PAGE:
Better Review of the ‘Happy New Year’, the best entertainers movie in 2014

Mumbai: When you have a reigning superstar, a spectacular ensemble cast and a canvas as vivid as your imagination, it’s indeed clever thinking to adapt the most successful plot of Bollywood and turn it into a colorful visual spectacle.

Better Review of the ‘Happy New Year’, the best entertainers movie in 2014

Film: Happy New Year
Directed by: Farah Khan
Starring: Shah Rukh Khan, Abhishek Bachchan, Deepika Padukone, Sonu Sood, Boman Irani and Vivaan Shah

What it’s about:

Director Farah Khan does just that in one of the most awaited films of the year, and in style! It’s the tried-and-tested (and also seldom gone wrong) idea – the lead protagonist putting together a team of underdogs to achieve the unthinkable. In HNY, it’s Charlie (Shah Rukh Khan) who has waited eight years to seek revenge on Charan Grover (Jackie Shroff), the man responsible for the death of his father. To make it possible, he would require the help of four unusual partners-in-crime – Nandu (Abhishek Bachchan), Mohini (Deepika Padukone), Tammy (Boman Irani) and Rohan (Vivaan Shah). As if that’s not tough enough, the road to Grover’s destruction would need them all to win a world dancing championship! HNY is a heist film topped with a generous garnishing of dance and laced with revenge as its backdrop – entertainment doesn’t get more mainstream than this.

What’s Good:

This is Farah Khan’s return to form – quite easily, this is her most complex script to date but she handles effortlessly. There are stereotypes (more on that later) but what’s commendable is the manner in which she springs a surprise everytime the screenplay becomes a tad tiresome. The mounting is jaw-dropping – from the colorful chawls of Mumbai to the elaborate sets to the pristine skyline of Dubai. HNY is dripping with extravagance and flamboyance – in a good way. The film has the quintessential Farah Khan moments — the lavish introductions of all characters, grand songs, the camaraderie between the actors and a touch of patriotism. And not to miss quirky Farah moments – Malaika Arora Khan’s flirtatious gestures towards Sonu; the hilarious Anurag Kashyap-Vishal Dadlani track; Sajid Khan’s cameo; Abhishek’s stripping scene (the funniest scene in the film) and many more. Farah handles her actors brilliantly too. Shah Rukh Khan is restrained, subtle and dignified – the result is outstanding. Deepika is brave enough to play another accented character (after Chennai Express) and scores this time too. Newcomer Vivaan Shah is endearing. Abhishek Bachchan has all the highlights and the punch lines – he brings the house down every time he is on screen. Totally uninhibited and true to his character, Bachchan Junior is at his best. HNY’s scene-stealer, for me (and the pack theatres I watched it in) was Abram Khan who makes his debut in the film’s end credits – he got maximum applause!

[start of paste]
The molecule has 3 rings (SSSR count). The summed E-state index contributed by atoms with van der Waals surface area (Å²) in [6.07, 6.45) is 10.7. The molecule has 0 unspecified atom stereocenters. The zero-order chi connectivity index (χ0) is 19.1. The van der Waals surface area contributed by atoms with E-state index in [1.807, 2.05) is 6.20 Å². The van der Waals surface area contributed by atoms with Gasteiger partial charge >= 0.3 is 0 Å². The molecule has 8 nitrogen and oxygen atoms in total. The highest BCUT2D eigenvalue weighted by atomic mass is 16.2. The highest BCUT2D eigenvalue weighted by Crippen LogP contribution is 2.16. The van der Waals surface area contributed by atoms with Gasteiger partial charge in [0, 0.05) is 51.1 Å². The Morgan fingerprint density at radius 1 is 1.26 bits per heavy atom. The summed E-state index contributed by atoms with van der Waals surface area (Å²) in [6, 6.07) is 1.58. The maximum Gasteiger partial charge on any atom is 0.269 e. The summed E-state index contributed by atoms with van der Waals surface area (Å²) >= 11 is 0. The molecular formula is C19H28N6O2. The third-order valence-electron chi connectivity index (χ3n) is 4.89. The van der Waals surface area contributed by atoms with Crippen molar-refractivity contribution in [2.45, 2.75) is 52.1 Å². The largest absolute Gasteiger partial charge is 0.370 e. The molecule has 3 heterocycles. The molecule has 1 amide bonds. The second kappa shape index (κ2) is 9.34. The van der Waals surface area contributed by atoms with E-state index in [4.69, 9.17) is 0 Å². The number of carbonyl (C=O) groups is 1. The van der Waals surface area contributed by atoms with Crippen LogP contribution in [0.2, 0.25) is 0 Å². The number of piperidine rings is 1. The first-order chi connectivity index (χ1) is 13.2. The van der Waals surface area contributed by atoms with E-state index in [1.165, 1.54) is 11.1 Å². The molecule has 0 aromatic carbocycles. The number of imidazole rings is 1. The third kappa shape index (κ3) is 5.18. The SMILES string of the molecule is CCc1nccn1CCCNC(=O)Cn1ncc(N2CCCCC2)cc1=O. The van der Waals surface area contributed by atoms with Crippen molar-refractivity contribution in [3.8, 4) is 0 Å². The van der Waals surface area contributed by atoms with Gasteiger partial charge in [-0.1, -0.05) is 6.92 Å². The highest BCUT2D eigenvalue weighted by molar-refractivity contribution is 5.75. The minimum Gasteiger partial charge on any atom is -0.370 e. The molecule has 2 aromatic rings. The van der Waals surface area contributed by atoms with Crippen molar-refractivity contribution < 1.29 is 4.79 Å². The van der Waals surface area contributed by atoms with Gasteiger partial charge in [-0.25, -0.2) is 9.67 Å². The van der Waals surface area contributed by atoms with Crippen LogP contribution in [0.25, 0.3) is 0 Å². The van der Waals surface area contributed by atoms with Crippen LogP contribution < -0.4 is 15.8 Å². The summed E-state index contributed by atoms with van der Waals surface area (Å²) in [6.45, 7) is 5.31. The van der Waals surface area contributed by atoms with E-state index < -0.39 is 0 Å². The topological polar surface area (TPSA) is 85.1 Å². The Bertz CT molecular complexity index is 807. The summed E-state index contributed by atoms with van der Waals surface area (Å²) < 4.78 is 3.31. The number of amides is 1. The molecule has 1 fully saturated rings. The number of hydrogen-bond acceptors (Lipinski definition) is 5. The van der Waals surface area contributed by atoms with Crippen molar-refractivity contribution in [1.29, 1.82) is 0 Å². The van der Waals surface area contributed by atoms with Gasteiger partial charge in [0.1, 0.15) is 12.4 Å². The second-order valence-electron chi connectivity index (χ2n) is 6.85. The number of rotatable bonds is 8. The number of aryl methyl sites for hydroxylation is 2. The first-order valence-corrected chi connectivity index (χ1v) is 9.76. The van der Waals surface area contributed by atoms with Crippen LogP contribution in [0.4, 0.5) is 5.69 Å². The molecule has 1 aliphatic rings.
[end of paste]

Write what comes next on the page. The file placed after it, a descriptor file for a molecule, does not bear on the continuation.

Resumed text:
What’s not:

Despite having everything going for it, you wonder why they didn’t fine-tune the screenplay a bit more. There are logic issues; there are sensibility issues and in a heist film, you can’t have that. Fortunately for Farah, she pulls out a trick every time you begin to look at your phone screen. I wish Boman Irani would stop playing the lonesome Parsi guy – he’s better than that.

What to do:

Make this Diwali even more special with Happy New Year. One of the best entertainers of 2014.